Producing Alzheimer's Symptoms in Rats via a Transplanted Gut Microbiome

The gut microbiome changes with age, the relative population sizes of the many distinct microbial species altering to provoke chronic inflammation and potentially other, more complex issues driven by changes in the production of beneficial and harmful metabolites. With the advent of ways to cheaply assess the contents of the gut microbiome, researchers are finding that a number of age-related conditions appear characterized by dysbiosis, growth in the population of specific harmful microbial species. One of those conditions is Alzheimer's disease, which has a puzzling incidence that doesn't track well with the well established lifestyle risk factors for inflammatory disease. If it is instead primarily driven by specific alterations to the gut microbiome, that might go some way towards explaining why only some people progress from mild cognitive impairment to Alzheimer's disease.

The study reported in today's research materials is intended to extend existing correlational data in humans to demonstrate whether or not an Alzheimer's-like gut microbiome can produce pathology when introduced into animal models, rats in this case. As such, the usual caveats to apply, in that rodents do not normally develop anything resembling Alzheimer's disease. Nonetheless, it is intriguing to see that Alzheimer's patient microbiomes cause cognitive issues in rats when compared to the effects of a non-Alzheimer's aged human microbiome. The observed effects are likely a matter of a greater induction of chronic inflammation in the rats by the Alzheimer's microbiome, but it is plausible that other microbiome-related mechanisms operate in humans to contribute to the risk of Alzheimer's disease, but not in rats because rats cannot naturally develop Alzheimer's disease. If it were only a matter of risk scaling with chronic inflammation, then being overweight or obese would have a far greater correlation with Alzheimer's disease risk than is actually the case.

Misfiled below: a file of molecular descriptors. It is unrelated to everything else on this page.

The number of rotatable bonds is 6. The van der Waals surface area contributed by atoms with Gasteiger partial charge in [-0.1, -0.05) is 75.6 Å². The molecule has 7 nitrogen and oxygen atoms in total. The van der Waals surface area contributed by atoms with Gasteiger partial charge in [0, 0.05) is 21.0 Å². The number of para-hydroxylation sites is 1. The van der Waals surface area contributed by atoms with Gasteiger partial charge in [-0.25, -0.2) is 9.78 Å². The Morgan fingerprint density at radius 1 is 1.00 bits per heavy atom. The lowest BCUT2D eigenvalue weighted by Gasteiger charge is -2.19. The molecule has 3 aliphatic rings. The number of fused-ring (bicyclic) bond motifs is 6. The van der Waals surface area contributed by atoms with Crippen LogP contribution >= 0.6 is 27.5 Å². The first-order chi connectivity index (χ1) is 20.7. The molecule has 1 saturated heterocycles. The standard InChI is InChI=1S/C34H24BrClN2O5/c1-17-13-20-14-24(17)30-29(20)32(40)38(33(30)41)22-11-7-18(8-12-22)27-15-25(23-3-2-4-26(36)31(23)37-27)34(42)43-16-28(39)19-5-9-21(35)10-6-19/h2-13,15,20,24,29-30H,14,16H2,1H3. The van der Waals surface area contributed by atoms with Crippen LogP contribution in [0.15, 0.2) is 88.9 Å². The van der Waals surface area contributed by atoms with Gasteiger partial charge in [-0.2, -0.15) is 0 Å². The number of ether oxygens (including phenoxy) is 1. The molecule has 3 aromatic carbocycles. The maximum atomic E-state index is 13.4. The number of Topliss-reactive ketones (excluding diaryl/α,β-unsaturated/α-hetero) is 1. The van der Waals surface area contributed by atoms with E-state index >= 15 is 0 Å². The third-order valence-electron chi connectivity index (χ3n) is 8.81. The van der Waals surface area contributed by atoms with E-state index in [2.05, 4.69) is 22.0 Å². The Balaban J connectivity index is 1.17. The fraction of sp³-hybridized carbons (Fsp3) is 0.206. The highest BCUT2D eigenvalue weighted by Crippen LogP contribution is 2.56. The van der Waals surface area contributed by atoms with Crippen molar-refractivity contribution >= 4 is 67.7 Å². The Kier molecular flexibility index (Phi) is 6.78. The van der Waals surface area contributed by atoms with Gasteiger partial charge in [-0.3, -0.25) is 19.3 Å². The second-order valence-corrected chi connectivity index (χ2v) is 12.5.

Scientists discover links between Alzheimer's disease and gut microbiota

For the first time, researchers have found that Alzheimer's symptoms can be transferred to a healthy young organism via the gut microbiota, confirming its role in the disease. The study shows that that the memory impairments in people with Alzheimer's could be transferred to young rats through transplant of gut microbiota. The study supports the emergence of the gut microbiome as a key target for investigation in Alzheimer's disease due to its particular susceptibility to lifestyle and environmental influences. Alzheimer's patients had a higher abundance of inflammation-promoting bacteria in faecal samples, and these changes were directly associated with their cognitive status.

Microbiota from Alzheimer's patients induce deficits in cognition and hippocampal neurogenesis

To understand the involvement of Alzheimer's patient gut microbiota in host physiology and behaviour, we transplanted faecal microbiota from Alzheimer's patients and age-matched healthy controls into microbiota-depleted young adult rats. We found impairments in behaviours reliant on adult hippocampal neurogenesis, an essential process for certain memory functions and mood, resulting from Alzheimer's patient transplants. Notably, the severity of impairments correlated with clinical cognitive scores in donor patients. Discrete changes in the rat caecal and hippocampal metabolome were also evident. As hippocampal neurogenesis cannot be measured in living humans but is modulated by the circulatory systemic environment, we assessed the impact of the Alzheimer's systemic environment on proxy neurogenesis readouts. Serum from Alzheimer's patients decreased neurogenesis in human cells in vitro and were associated with cognitive scores and key microbial genera.

Our findings reveal for the first time, that Alzheimer's symptoms can be transferred to a healthy young organism via the gut microbiota, confirming a causal role of gut microbiota in Alzheimer's disease, and highlight hippocampal neurogenesis as a converging central cellular process regulating systemic circulatory and gut-mediated factors in Alzheimer's.